Continuing along my way to Osaka would require going back to Gotemba Station, then a couple of trains to get to back to a shinkansen, then an easy ride to Shin-Osaka station. But there was a problem: the next train out of Gotemba wouldn’t leave for an hour. My hosts told me they were driving back to Shinagawa, a Tokyo ward with a shinkansen station. It’d take an hour and a half to get there, but taking a shinkansen from Shinagawa to Osaka would be so much faster than the trains from Gotemba that it’d actually save me half an hour to drive all the way back and then take the one train. Yes, the bullet trains in Japan are that fast.
And so I rode with Akane-san and Luanna all the way back to Shinagawa in their seriously pimp Toyota Alphard (I would love to have one of these things). All would have been fine and I’d save half an hour of travel time so long as there wasn’t anything to hold us up. Like a traffic jam. Which, there was. The hour-and-a-half drive took three hours. So much for saving half an hour.
When we finally got to Shinagawa, I bade farewell to Akane-san. Luanna was taking a train from the station as well, so she took me into the shinkansen office to get my ticket to Osaka.
“The next train to Osaka leaves in an hour” the lady at the counter told us.
Luanna and I looked at each other and, in perfect unison, burst out laughing. The lady looked slightly concerned, but Luanna explained the situation. We drove all the way from Gotemba to Shinagawa because the wait for that train would have been an hour. Then we were stuck in a traffic jam that turned a 1.5-hour trip into three hours. And then we get to the shinkansen station and the hour-long wait we attempted to avoid was ended up being inescapable.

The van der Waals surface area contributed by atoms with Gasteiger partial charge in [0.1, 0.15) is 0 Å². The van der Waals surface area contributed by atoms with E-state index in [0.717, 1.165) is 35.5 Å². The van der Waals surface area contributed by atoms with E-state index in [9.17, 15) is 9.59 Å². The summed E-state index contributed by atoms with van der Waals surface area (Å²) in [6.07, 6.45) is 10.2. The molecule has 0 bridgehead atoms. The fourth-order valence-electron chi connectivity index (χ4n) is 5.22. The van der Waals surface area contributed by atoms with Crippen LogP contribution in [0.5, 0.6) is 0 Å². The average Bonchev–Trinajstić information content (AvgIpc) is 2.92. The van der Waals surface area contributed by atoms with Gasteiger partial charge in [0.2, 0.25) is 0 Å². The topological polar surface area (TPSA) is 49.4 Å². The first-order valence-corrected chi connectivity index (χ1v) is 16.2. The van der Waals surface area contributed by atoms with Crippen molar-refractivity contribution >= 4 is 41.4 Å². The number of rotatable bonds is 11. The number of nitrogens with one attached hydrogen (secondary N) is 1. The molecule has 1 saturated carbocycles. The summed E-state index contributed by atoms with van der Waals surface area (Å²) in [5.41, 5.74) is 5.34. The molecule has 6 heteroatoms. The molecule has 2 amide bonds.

“Fuck it,” I said. “Do you want to get a drink with me?”
We got my shinkansen ticket and went to a bar inside Shinagawa Station. A couple drinks later, I had to run to make my train. I made it with about four minutes to spare, but it wasn’t a rush per se, as Japanese train timetables are wonderfully accurate.
It was dark by the time I got to Shin-Osaka Station and I didn’t check into my hotel until nearly 11pm that night. It’d been a ridiculously long day, but what an experience. Fuji Speedway is a fantastic track, and seeing Fuji-san up close like I did was incredible. But the most important thing that day was getting to know Akane-san and Luanna from Alpha-Classics Racing. I knew it’d be a relationship worth continuing, and it didn’t take long for it to grow.
Click the link below for Part 6 of this article.